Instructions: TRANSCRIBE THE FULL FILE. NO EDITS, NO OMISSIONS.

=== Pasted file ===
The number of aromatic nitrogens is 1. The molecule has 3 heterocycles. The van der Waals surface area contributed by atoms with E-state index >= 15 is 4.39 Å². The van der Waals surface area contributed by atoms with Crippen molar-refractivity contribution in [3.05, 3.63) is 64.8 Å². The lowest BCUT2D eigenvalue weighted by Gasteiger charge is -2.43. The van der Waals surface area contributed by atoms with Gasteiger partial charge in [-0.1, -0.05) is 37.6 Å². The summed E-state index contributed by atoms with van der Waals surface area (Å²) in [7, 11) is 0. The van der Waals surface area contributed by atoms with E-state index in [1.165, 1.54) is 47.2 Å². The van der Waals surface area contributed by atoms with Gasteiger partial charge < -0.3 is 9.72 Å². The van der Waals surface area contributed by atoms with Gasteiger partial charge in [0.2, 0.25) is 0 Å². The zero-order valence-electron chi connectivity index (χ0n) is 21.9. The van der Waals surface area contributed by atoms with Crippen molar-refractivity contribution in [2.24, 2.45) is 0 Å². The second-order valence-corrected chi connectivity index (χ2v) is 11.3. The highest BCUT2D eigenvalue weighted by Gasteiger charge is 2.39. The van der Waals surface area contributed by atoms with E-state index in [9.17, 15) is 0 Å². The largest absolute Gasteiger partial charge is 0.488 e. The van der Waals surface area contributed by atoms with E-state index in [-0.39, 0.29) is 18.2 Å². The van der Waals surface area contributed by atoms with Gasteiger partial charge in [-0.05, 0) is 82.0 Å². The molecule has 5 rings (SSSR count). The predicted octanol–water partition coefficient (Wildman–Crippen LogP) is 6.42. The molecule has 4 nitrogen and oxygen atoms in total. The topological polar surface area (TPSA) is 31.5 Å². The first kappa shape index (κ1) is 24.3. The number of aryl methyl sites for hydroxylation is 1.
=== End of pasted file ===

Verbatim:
The number of aromatic nitrogens is 1. The molecule has 3 heterocycles. The van der Waals surface area contributed by atoms with E-state index >= 15 is 4.39 Å². The van der Waals surface area contributed by atoms with Crippen molar-refractivity contribution in [3.05, 3.63) is 64.8 Å². The lowest BCUT2D eigenvalue weighted by Gasteiger charge is -2.43. The van der Waals surface area contributed by atoms with Gasteiger partial charge in [-0.1, -0.05) is 37.6 Å². The summed E-state index contributed by atoms with van der Waals surface area (Å²) in [7, 11) is 0. The van der Waals surface area contributed by atoms with E-state index in [1.165, 1.54) is 47.2 Å². The van der Waals surface area contributed by atoms with Gasteiger partial charge < -0.3 is 9.72 Å². The van der Waals surface area contributed by atoms with Gasteiger partial charge in [0.2, 0.25) is 0 Å². The zero-order valence-electron chi connectivity index (χ0n) is 21.9. The van der Waals surface area contributed by atoms with Crippen molar-refractivity contribution in [2.24, 2.45) is 0 Å². The second-order valence-corrected chi connectivity index (χ2v) is 11.3. The highest BCUT2D eigenvalue weighted by Gasteiger charge is 2.39. The van der Waals surface area contributed by atoms with E-state index in [9.17, 15) is 0 Å². The largest absolute Gasteiger partial charge is 0.488 e. The van der Waals surface area contributed by atoms with E-state index in [-0.39, 0.29) is 18.2 Å². The van der Waals surface area contributed by atoms with Gasteiger partial charge in [-0.05, 0) is 82.0 Å². The molecule has 5 rings (SSSR count). The predicted octanol–water partition coefficient (Wildman–Crippen LogP) is 6.42. The molecule has 4 nitrogen and oxygen atoms in total. The topological polar surface area (TPSA) is 31.5 Å². The first kappa shape index (κ1) is 24.3. The number of aryl methyl sites for hydroxylation is 1.